Self-pity is something I think we all turn to in times of great stress and strife (or what feels like strife anyways). The past few weeks I've been scrounging up the money to be able to afford food and gas, and the other day I just completely had a meltdown and called my mom bawling my eyes out. Which only made things worse because well, "you should have known better than to spend your money on designer handbags." Anyone else feel me on this one?
Needless to say, ever since moving out of my house I'm really starting to grasp the importance of saving (read: when my paychecks roll in don't expect me to be going on any shopping sprees.) This summer is now officially dedicated to paying off my credit card bill, paying my utilities, and saving for books/winter. Ugh. Real life.
But the worst part of all this new stuff is that while it may be real life, it's a completely modified version of what it's really like to be an adult. My mom gave me $15 after I called her completely panic stricken the other day (*bows head in shame*), but it's not always going to be like that. My parents aren't always going to pay my rent. And I'm telling ya, that's going to flat out suck.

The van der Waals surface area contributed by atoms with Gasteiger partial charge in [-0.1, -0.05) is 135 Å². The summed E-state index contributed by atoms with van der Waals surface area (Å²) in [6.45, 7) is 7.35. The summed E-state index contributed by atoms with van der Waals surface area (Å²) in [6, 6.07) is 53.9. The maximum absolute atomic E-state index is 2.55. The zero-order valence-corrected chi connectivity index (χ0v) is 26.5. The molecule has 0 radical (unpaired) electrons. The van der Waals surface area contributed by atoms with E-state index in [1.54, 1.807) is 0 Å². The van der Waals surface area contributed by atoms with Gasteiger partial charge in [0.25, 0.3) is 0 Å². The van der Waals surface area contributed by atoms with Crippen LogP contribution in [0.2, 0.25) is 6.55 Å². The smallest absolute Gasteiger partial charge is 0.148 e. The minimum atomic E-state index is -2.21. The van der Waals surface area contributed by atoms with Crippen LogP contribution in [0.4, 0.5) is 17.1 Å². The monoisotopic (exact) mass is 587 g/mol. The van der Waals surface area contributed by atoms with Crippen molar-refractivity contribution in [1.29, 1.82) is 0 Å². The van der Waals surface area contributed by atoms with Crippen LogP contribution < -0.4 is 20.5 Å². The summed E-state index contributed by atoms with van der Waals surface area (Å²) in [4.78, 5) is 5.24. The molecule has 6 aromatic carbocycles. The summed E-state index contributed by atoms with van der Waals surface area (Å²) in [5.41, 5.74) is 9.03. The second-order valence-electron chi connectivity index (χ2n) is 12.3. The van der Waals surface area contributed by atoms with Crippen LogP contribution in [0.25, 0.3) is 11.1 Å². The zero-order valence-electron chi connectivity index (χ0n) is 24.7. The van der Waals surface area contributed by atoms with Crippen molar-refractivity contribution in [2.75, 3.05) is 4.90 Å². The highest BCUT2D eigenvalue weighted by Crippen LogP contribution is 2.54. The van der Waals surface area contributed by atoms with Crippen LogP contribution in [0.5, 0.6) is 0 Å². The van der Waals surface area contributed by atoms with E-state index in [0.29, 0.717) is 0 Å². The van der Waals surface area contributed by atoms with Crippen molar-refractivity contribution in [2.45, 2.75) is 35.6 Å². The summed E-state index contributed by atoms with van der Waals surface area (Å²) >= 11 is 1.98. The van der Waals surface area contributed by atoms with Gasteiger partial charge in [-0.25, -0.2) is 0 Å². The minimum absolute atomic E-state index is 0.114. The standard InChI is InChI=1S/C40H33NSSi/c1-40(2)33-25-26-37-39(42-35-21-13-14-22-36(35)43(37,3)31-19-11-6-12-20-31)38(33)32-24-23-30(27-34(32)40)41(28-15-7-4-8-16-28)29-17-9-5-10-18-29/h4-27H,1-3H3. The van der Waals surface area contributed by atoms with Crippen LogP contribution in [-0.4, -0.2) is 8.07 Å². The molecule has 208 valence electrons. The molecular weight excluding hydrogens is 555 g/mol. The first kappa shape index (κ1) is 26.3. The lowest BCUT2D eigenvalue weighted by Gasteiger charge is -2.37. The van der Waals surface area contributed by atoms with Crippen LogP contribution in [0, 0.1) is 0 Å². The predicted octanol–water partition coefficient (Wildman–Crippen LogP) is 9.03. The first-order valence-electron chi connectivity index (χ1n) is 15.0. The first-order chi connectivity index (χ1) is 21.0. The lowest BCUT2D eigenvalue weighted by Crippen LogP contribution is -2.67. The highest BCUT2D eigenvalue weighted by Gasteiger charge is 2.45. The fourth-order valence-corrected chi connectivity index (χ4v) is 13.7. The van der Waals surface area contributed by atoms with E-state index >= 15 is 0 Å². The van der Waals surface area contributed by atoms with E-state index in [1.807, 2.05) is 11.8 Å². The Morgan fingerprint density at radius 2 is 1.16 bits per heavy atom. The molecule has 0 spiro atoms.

This post isn't about money woes though. It's about taking responsibility and learning how to fix your problems, rather than spending unreal amounts of time pitying yourself for not having enough money to buy the super adorable Kate Spade handbag you've been lusting over all summer. I have problems, I know.
If there's anything I've learned since I've gotten older it's that life throws all kinds of curveballs your way. Good curveballs, bad curveballs, downright awful curveballs. And it's really, extraordinarily hard to learn to roll with the punches while maintaining a positive attitude. When things go wrong in my life, I tend to bow out gracefully rather than face them head on. Put them off to the last minute or choose to ignore them to the best of my ability. But that's not what heroines do.
Heroines face the problem head on and focus on the task at hand. Heroines don't break down just because one tiny thing has gone wrong (especially when that tiny thing, that seems so big in your life, is actually quite small when you really consider things). Heroines admit to their mistakes and learn from them. Heroines are constantly bettering themselves and for heroines, being the victim in your own life story is just not. an. option. And that's how it should be. So this week, and from here on out, remind yourself that you don't get to be a victim-- not of your own accord, anyways. The strength required to be your own heroine is in all of us, you just have to find it.